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The Historic Implications of Qaddafi’s Downfall



At the moment, Muammar Qaddafi’s forces control only a few pockets in Tripoli, so it’s a good time to reflect on one of the Libyan dictator’s more interesting comments from this year. “Students in Beijing protested for days near a Coca-Cola sign,” he said in late February, referring to the tragic events in Tiananmen Square in 1989. “Then the tanks came and crushed them.”

After Mubarak fled Cairo, some said he and Tunisia’s Ben Ali fell because they were not ruthless enough. Yet the world’s dictators may want to think about whether resorting to massive force, as Qaddafi did, will keep them in power. The use of the gun obviously failed Brother Leader in Libya, and, by the look of things, it has not been especially effective for his counterparts in Syria or Yemen either.

The failure of Qaddafi could mark a historic transition when autocrats can no longer count on force to maintain their rule. There are many regimes that could come apart as soon as people find inspiration from Libya’s brave citizens.

The message from Libya could even inspire those far from Arab lands. Take China, for instance. Its leaders massacred great numbers of protesters in Beijing in 1989, yet the brutal lesson has worn off in the last decade. The Chinese people are losing their fear, as the rising tide of protests, strikes, riots, disturbances, and bombings across the country reveals.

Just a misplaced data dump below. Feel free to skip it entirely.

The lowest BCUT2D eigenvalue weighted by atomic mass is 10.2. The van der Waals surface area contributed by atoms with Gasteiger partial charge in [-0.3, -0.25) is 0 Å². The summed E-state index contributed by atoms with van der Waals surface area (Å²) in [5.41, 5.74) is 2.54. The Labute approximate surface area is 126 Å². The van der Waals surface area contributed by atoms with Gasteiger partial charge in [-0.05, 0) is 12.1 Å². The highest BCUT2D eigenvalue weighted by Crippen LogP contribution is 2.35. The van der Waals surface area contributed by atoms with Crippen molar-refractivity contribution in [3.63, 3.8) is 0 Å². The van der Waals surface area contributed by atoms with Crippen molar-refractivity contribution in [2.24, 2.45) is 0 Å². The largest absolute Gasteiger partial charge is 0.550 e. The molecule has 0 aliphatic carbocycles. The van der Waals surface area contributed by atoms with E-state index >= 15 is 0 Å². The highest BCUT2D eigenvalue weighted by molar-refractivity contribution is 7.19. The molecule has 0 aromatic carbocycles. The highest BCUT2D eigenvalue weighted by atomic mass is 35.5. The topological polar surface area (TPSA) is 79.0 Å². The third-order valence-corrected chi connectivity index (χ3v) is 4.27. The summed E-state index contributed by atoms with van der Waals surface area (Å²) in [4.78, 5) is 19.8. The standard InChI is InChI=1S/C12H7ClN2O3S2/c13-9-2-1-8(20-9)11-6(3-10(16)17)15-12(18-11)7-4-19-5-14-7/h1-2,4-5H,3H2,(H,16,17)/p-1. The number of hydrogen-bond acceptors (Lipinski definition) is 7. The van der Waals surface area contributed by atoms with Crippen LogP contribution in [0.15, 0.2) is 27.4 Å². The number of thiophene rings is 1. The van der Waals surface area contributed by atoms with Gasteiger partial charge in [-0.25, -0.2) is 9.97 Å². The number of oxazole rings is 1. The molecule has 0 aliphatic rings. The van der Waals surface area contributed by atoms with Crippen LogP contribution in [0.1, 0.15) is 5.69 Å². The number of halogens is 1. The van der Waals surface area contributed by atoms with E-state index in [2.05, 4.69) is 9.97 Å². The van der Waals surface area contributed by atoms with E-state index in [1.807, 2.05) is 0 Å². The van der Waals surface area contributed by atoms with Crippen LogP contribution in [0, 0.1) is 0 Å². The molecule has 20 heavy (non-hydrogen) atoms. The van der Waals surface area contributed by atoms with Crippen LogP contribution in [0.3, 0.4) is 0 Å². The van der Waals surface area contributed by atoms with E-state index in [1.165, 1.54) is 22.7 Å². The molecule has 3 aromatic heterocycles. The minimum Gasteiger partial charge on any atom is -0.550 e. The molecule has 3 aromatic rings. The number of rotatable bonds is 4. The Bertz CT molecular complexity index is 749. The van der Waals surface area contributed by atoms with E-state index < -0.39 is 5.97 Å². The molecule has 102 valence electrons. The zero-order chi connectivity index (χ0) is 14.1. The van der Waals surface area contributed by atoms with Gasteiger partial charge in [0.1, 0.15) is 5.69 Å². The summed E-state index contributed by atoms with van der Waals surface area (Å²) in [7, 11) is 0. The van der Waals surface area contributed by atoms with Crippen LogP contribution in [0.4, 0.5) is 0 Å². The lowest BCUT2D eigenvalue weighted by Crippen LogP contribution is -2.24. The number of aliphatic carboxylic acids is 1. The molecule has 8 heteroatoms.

This new assertiveness—some call it “defiance”—means it is increasingly hard for the Communist Party to control society. For one thing, the ruling organization’s message no longer inspires the Chinese people, and so it has to rely on ever-greater repression to keep itself in place. Yet China has changed since 1989, and it is hard to see anyone on the Politburo Standing Committee—the nine-member group that rules China—repeating Deng Xiaoping’s infamous words: “We are not afraid to shed a little blood since this will not seriously harm China’s image in the world.”

Veteran China watcher Willy Lam, in a conversation with me in 2003, said it was extremely unlikely that anyone in the Fourth Generation leadership—the country’s current crop of autocrats—would ever order another Tiananmen massacre. For one thing, no one in the civilian leadership had then—or has now—the personal authority to do so.

Even if someone in the Standing Committee gave the order, it’s highly unlikely the People’s Liberation Army would obey. Even with his military credentials, it took Deng a long time to find a unit that would actually fight unarmed citizens in 1989. The current civilian leadership does not have the same stature, and such an order might split the military and cause a revolt in the officer ranks. Finally, even if the top brass followed an order to shoot, it’s unlikely that most ordinary soldiers would kill ordinary citizens on behalf of a regime that has lost the love and loyalty of most of its people. A government under siege cannot survive when its soldiers refuse to fire their weapons.

There are times in history when authoritarian governments are relatively stable. And then there are moments when they are not. Qaddafi has shown, in the second decade of this century, that the last resort of a failing leader—the use of force on a wide scale—is no match for the human spirit.

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